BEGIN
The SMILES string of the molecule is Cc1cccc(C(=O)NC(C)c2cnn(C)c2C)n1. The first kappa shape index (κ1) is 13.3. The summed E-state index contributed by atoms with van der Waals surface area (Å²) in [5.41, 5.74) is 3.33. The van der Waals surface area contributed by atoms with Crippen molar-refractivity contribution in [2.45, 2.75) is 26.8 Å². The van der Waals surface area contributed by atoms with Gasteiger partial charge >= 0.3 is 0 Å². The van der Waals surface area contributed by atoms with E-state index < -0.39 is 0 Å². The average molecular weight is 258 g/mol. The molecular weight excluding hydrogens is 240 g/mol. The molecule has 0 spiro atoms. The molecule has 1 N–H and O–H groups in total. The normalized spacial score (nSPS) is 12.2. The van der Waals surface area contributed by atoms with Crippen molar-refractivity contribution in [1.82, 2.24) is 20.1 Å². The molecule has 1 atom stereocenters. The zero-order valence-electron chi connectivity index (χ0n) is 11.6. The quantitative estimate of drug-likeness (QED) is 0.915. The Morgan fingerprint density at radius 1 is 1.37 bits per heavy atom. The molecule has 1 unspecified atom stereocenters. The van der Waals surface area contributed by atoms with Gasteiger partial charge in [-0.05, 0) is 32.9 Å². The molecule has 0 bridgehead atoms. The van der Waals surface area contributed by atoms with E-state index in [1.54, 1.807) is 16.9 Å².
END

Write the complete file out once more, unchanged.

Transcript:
The SMILES string of the molecule is Cc1cccc(C(=O)NC(C)c2cnn(C)c2C)n1. The first kappa shape index (κ1) is 13.3. The summed E-state index contributed by atoms with van der Waals surface area (Å²) in [5.41, 5.74) is 3.33. The van der Waals surface area contributed by atoms with Crippen molar-refractivity contribution in [2.45, 2.75) is 26.8 Å². The van der Waals surface area contributed by atoms with Gasteiger partial charge >= 0.3 is 0 Å². The van der Waals surface area contributed by atoms with E-state index < -0.39 is 0 Å². The average molecular weight is 258 g/mol. The molecular weight excluding hydrogens is 240 g/mol. The molecule has 0 spiro atoms. The molecule has 1 N–H and O–H groups in total. The normalized spacial score (nSPS) is 12.2. The van der Waals surface area contributed by atoms with Crippen molar-refractivity contribution in [1.82, 2.24) is 20.1 Å². The molecule has 1 atom stereocenters. The zero-order valence-electron chi connectivity index (χ0n) is 11.6. The quantitative estimate of drug-likeness (QED) is 0.915. The Morgan fingerprint density at radius 1 is 1.37 bits per heavy atom. The molecule has 1 unspecified atom stereocenters. The van der Waals surface area contributed by atoms with Gasteiger partial charge in [-0.05, 0) is 32.9 Å². The molecule has 0 bridgehead atoms. The van der Waals surface area contributed by atoms with E-state index in [1.54, 1.807) is 16.9 Å².